WalMart pays a semi-annual bonus to employees based on the individual’s earnings and their store’s profits. This can be as much as a couple-hundred dollars every six months to a full-time, minimum-wage employee whose been an employee for a year or more. Nice, BUT, when a store undergoes an upgrade, such as to a super-center, or a renovation, which is done at least every 5 years, NO bonuses are given regardless of employee productivity, increases in sales, or profit net of the upgrade, until the cost of the upgrade is recouped. Therefore, the cost of improvements, which increase the corporation’s, and thus the shareholder’s, net worth, is borne on the backs of the employees!

    The Walton heirs own the majority of shares and are as a result worth more than the 150 million lowest net worth U.S. individuals COMBINED. This is one glaring way the richest individuals in the world squeeze the poorest U.S. workers even when what they take is, to the Walton’s, inconsequential compared to what they already have. There is really no rational excuse for taking-away productive, hard-working employee’s bonuses, which can be critical to impoverished employees.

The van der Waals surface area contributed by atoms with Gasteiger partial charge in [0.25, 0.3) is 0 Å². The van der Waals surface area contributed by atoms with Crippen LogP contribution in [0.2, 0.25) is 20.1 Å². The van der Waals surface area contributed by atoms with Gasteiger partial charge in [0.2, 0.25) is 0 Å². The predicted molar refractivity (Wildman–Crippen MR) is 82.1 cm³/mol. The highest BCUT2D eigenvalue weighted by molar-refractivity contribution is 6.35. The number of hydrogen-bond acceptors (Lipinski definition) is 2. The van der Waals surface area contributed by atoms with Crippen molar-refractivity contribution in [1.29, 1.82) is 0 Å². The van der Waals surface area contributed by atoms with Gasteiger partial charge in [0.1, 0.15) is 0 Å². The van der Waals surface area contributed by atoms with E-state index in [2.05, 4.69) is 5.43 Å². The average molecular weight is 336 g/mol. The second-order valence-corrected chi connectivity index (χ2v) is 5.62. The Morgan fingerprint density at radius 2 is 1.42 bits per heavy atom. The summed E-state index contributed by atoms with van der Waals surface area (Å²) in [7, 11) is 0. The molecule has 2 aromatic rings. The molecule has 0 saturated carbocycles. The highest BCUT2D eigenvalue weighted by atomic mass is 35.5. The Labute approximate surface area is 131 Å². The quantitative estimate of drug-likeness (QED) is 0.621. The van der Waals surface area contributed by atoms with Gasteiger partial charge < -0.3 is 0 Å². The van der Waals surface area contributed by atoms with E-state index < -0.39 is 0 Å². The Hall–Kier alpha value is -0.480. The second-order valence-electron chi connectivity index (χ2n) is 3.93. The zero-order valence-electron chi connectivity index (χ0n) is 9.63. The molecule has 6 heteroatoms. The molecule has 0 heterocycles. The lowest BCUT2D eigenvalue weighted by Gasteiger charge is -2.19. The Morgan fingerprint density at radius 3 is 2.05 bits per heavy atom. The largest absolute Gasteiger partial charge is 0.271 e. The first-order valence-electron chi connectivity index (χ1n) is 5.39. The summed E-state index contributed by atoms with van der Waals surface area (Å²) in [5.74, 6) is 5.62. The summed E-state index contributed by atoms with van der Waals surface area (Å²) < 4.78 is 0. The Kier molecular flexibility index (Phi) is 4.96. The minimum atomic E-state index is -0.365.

Please pass along this little-known information.

    • Brett WilkinsJuly 26, 2013 at 10:47 amReplyAuthor

      Thanks for that insight– indeed, I knew nothing about this. Can’t say I’m surprised, though!

  3. KarenAugust 1, 2013 at 11:03 amReply

    What planet do they live on? $90 for heat for a month? $600 for rent/mortgage? Health insurance $20???? Guess they’re supposed to starve because there isn’t anything listed for food, etc. – unless that’s under “other”, which would amount to $25 per week for food. Unbelievable! Does the person who made this list live on their own and try to survive on those numbers? What a joke!